Passing the buck
Harry Truman, our 33rd President, gained notoriety for the phrase “The Buck Stops Here”. Given the way North Carolina makes political decisions old Harry must be turning over in his grave. For the past several days Diabetic Investor has been trying to figure out why North Carolina Medicaid awarded an exclusive contract to Prodigy to provide glucose monitors to the states 50,000 Medicaid recipients with diabetes.
According to North Carolina’s Department of Health and Human Services Secretary Lanier M. Cansler in several interviews with local media outlets the rationale for this decision comes down to one simple fact; over the next two years the state will save over $4 million. According to Brad Deen, spokesman for the department, North Carolina like many states is facing an economic crisis which prompted the state legislature to approve a special law that allows the state to issue no-bid contracts.
When asked why the state chose Prodigy, a relatively unknown company with a checkered business history, Mr. Deen indicated that Secretary Cansler followed the recommendation of Dr. Craigan Gray, who heads the state’s Division of Medical Assistance. Mr. Deen also noted that it was Prodigy who approached the state and he was unaware if any other companies were given the opportunity to provide the state with an even lower price. As Diabetic Investor has previously reported we have received information that the state was actually offered an even lower price from other companies.
According to Prodigy’s Director of Public Relations, Pete Bosak, the company has not received any financial assistance from the state for moving their manufacturing facilities to the state and that all the controversy over this contract is basically sour grapes from the competition. Based on various press reports many had speculated that the state awarded the contract to Prodigy because they had moved to the state. Diabetic Investor never quite bought this explanation as the state also awarded an exclusive contract for insulin syringes to a Minnesota based company although Becton Dickinson (NYSE:BDX) the worldwide leader in insulin syringes employees more than 700 people in the state.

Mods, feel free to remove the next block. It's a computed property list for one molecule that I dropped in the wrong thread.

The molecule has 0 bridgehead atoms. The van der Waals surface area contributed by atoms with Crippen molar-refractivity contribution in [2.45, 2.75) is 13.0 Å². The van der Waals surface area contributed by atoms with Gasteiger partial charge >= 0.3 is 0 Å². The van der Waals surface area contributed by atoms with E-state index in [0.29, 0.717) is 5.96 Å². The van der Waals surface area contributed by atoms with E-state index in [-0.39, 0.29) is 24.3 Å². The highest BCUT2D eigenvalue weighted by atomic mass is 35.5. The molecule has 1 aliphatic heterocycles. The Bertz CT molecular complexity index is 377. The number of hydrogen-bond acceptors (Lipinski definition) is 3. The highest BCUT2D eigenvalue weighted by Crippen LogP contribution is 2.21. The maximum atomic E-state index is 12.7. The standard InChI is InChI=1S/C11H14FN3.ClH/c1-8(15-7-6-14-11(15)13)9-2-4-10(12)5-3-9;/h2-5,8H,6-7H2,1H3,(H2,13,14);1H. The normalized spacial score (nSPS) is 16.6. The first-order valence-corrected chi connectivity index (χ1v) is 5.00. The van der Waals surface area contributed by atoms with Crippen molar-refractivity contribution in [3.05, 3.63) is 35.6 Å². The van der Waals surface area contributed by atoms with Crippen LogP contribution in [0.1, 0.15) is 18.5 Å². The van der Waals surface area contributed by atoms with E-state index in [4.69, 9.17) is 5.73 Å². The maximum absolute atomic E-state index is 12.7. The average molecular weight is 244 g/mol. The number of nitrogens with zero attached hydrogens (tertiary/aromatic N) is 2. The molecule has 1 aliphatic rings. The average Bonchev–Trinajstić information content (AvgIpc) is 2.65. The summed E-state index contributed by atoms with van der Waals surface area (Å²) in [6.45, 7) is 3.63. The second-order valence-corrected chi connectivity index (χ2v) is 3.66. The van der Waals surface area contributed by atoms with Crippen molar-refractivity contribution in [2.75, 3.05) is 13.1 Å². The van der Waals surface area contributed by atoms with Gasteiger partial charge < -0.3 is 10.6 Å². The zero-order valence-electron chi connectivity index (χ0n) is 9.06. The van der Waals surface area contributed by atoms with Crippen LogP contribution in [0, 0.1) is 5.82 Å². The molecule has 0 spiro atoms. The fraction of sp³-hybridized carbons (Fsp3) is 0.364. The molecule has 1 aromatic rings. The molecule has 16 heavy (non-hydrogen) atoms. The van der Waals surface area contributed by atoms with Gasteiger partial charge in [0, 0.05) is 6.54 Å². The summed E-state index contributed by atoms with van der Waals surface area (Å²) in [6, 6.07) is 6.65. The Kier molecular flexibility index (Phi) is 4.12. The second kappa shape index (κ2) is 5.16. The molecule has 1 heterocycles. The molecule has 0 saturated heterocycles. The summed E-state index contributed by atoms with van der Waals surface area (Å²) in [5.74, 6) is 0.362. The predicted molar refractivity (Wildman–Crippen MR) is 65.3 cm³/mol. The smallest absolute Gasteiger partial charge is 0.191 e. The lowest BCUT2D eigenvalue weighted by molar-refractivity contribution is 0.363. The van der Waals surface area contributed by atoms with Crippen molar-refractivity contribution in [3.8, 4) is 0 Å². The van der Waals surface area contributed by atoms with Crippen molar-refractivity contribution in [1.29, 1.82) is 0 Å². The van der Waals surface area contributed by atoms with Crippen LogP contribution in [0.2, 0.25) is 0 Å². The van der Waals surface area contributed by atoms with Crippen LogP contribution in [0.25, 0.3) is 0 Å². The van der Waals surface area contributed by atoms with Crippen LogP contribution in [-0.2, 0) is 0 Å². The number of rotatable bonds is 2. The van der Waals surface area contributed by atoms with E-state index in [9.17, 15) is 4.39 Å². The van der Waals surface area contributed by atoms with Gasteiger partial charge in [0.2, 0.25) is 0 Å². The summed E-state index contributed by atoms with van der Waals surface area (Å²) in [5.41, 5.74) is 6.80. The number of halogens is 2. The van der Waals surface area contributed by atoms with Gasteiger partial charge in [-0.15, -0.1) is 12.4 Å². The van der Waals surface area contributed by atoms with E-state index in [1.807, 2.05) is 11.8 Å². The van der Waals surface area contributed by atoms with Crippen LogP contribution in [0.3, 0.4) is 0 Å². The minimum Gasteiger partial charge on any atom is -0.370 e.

Given the way this story is developing it appears the state is following one of the oldest political strategies by passing the buck as to who is actually responsible for making what for all practical purposes looks like a strange decision. Since his appointment to the post back in April this is not the first time one of the decisions made by Dr. Gray has come under attack. Looking over various news reports it appears that since his appointment Dr. Gray is faced with daunting task of cutting costs and as we have seen from the recent battle over healthcare reform in Washington, when it comes to cutting healthcare costs no one is ever happy.
Playing both sides of the fence, another well established political strategy, Secretary Cansler is trying to appease lawmakers as Dr. Gray appears to be the fall guy. The Secretary himself has come under attack as some state contracts have been awarded to firms the Secretary represented while in the private sector as a consultant. The Secretary for his part has stated that he withdrew himself from these decisions to avoid the appearance of favoritism. This may have been the case however this hasn’t stopped questions from being asked.
Where this goes from here is anyone’s guess. Will the state, facing continued criticism from patients, diabetes educators and physicians reexamine their decision? Will Prodigy’s competitors use their resources to fight this decision? (As has been reported Roche has already written a letter to the state questioning the validity of the contact.) While this makes for great political theater one fact remains; unfortunately it is the patient with diabetes, powerless over this decision, who loses.